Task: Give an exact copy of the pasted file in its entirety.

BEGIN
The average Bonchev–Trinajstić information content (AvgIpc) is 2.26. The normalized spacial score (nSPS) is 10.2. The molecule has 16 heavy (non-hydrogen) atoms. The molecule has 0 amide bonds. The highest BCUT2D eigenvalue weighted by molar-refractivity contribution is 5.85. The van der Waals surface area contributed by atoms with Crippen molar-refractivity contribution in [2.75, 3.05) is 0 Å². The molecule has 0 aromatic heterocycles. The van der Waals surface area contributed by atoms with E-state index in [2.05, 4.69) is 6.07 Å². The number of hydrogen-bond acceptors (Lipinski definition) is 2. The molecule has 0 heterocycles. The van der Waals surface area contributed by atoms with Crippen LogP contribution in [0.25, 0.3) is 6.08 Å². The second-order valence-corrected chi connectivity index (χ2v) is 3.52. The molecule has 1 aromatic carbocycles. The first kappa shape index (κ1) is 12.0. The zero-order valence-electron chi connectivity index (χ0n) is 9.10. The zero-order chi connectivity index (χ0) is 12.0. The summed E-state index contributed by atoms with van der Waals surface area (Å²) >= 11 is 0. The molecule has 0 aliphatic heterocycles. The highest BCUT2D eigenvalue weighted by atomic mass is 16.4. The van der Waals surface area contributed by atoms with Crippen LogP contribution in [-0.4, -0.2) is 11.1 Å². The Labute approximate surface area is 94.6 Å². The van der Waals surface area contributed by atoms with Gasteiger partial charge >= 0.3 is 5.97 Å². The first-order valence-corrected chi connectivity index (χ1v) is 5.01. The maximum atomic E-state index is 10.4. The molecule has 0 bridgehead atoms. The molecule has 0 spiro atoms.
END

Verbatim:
The average Bonchev–Trinajstić information content (AvgIpc) is 2.26. The normalized spacial score (nSPS) is 10.2. The molecule has 16 heavy (non-hydrogen) atoms. The molecule has 0 amide bonds. The highest BCUT2D eigenvalue weighted by molar-refractivity contribution is 5.85. The van der Waals surface area contributed by atoms with Crippen molar-refractivity contribution in [2.75, 3.05) is 0 Å². The molecule has 0 aromatic heterocycles. The van der Waals surface area contributed by atoms with E-state index in [2.05, 4.69) is 6.07 Å². The number of hydrogen-bond acceptors (Lipinski definition) is 2. The molecule has 0 heterocycles. The van der Waals surface area contributed by atoms with Crippen LogP contribution in [0.25, 0.3) is 6.08 Å². The second-order valence-corrected chi connectivity index (χ2v) is 3.52. The molecule has 1 aromatic carbocycles. The first kappa shape index (κ1) is 12.0. The zero-order valence-electron chi connectivity index (χ0n) is 9.10. The zero-order chi connectivity index (χ0) is 12.0. The summed E-state index contributed by atoms with van der Waals surface area (Å²) >= 11 is 0. The molecule has 0 aliphatic heterocycles. The highest BCUT2D eigenvalue weighted by atomic mass is 16.4. The van der Waals surface area contributed by atoms with Crippen LogP contribution in [-0.4, -0.2) is 11.1 Å². The Labute approximate surface area is 94.6 Å². The van der Waals surface area contributed by atoms with Gasteiger partial charge >= 0.3 is 5.97 Å². The first-order valence-corrected chi connectivity index (χ1v) is 5.01. The maximum atomic E-state index is 10.4. The molecule has 0 bridgehead atoms. The molecule has 0 spiro atoms.